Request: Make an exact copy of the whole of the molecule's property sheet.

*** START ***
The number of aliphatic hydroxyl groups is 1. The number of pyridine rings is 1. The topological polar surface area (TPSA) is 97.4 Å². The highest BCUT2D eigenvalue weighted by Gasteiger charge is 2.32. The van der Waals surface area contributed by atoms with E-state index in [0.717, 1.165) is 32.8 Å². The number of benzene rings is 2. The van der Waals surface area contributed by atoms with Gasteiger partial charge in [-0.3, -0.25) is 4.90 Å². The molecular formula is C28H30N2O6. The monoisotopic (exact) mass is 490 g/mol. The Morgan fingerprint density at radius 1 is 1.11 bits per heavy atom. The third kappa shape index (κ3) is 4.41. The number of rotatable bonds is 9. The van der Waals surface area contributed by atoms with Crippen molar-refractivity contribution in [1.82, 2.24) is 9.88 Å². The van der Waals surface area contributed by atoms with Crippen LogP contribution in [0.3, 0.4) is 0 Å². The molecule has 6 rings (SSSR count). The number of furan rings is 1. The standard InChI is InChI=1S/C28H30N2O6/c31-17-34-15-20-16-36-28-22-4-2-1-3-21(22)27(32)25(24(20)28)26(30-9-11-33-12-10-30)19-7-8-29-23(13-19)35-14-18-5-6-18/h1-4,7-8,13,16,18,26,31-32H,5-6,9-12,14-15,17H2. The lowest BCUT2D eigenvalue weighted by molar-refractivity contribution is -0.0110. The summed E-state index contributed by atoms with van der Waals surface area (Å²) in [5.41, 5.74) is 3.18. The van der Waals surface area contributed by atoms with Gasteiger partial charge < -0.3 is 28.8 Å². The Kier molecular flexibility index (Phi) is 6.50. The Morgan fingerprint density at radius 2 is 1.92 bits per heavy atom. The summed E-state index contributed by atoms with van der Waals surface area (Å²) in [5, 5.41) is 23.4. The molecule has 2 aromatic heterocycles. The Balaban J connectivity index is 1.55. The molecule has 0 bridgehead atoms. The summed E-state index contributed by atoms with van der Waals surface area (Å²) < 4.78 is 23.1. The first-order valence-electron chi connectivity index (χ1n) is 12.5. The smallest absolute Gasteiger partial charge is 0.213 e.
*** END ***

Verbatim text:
The number of aliphatic hydroxyl groups is 1. The number of pyridine rings is 1. The topological polar surface area (TPSA) is 97.4 Å². The highest BCUT2D eigenvalue weighted by Gasteiger charge is 2.32. The van der Waals surface area contributed by atoms with E-state index in [0.717, 1.165) is 32.8 Å². The number of benzene rings is 2. The van der Waals surface area contributed by atoms with Gasteiger partial charge in [-0.3, -0.25) is 4.90 Å². The molecular formula is C28H30N2O6. The monoisotopic (exact) mass is 490 g/mol. The Morgan fingerprint density at radius 1 is 1.11 bits per heavy atom. The third kappa shape index (κ3) is 4.41. The number of rotatable bonds is 9. The van der Waals surface area contributed by atoms with Crippen molar-refractivity contribution in [1.82, 2.24) is 9.88 Å². The van der Waals surface area contributed by atoms with Crippen LogP contribution in [0.3, 0.4) is 0 Å². The molecule has 6 rings (SSSR count). The number of furan rings is 1. The standard InChI is InChI=1S/C28H30N2O6/c31-17-34-15-20-16-36-28-22-4-2-1-3-21(22)27(32)25(24(20)28)26(30-9-11-33-12-10-30)19-7-8-29-23(13-19)35-14-18-5-6-18/h1-4,7-8,13,16,18,26,31-32H,5-6,9-12,14-15,17H2. The lowest BCUT2D eigenvalue weighted by molar-refractivity contribution is -0.0110. The summed E-state index contributed by atoms with van der Waals surface area (Å²) in [5.41, 5.74) is 3.18. The van der Waals surface area contributed by atoms with Gasteiger partial charge < -0.3 is 28.8 Å². The Kier molecular flexibility index (Phi) is 6.50. The Morgan fingerprint density at radius 2 is 1.92 bits per heavy atom. The summed E-state index contributed by atoms with van der Waals surface area (Å²) in [5, 5.41) is 23.4. The molecule has 2 aromatic heterocycles. The Balaban J connectivity index is 1.55. The molecule has 0 bridgehead atoms. The summed E-state index contributed by atoms with van der Waals surface area (Å²) < 4.78 is 23.1. The first-order valence-electron chi connectivity index (χ1n) is 12.5. The smallest absolute Gasteiger partial charge is 0.213 e.